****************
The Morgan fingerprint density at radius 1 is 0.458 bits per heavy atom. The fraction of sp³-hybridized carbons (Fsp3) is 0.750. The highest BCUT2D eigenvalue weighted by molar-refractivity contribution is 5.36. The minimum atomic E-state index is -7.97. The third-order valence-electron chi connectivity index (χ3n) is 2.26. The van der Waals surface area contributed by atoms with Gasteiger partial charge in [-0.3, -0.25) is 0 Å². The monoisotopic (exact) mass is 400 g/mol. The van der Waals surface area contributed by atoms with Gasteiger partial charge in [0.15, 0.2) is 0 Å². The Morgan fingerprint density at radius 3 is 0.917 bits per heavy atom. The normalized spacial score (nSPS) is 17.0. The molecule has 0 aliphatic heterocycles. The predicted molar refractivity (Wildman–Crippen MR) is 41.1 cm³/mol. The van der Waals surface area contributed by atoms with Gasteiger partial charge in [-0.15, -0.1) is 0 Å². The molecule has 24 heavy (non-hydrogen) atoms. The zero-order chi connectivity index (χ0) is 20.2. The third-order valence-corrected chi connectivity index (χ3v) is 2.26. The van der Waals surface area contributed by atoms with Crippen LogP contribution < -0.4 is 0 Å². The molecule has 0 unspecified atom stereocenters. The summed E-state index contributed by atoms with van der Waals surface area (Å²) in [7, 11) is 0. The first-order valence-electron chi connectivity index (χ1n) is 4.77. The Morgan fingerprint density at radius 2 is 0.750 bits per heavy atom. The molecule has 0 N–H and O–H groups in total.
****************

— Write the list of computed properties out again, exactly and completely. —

The Morgan fingerprint density at radius 1 is 0.458 bits per heavy atom. The fraction of sp³-hybridized carbons (Fsp3) is 0.750. The highest BCUT2D eigenvalue weighted by molar-refractivity contribution is 5.36. The minimum atomic E-state index is -7.97. The third-order valence-electron chi connectivity index (χ3n) is 2.26. The van der Waals surface area contributed by atoms with Gasteiger partial charge in [-0.3, -0.25) is 0 Å². The monoisotopic (exact) mass is 400 g/mol. The van der Waals surface area contributed by atoms with Gasteiger partial charge in [0.15, 0.2) is 0 Å². The Morgan fingerprint density at radius 3 is 0.917 bits per heavy atom. The normalized spacial score (nSPS) is 17.0. The molecule has 0 aliphatic heterocycles. The predicted molar refractivity (Wildman–Crippen MR) is 41.1 cm³/mol. The van der Waals surface area contributed by atoms with Gasteiger partial charge in [-0.15, -0.1) is 0 Å². The molecule has 24 heavy (non-hydrogen) atoms. The zero-order chi connectivity index (χ0) is 20.2. The third-order valence-corrected chi connectivity index (χ3v) is 2.26. The van der Waals surface area contributed by atoms with Crippen LogP contribution < -0.4 is 0 Å². The molecule has 0 unspecified atom stereocenters. The summed E-state index contributed by atoms with van der Waals surface area (Å²) in [7, 11) is 0. The first-order valence-electron chi connectivity index (χ1n) is 4.77. The Morgan fingerprint density at radius 2 is 0.750 bits per heavy atom. The molecule has 0 N–H and O–H groups in total.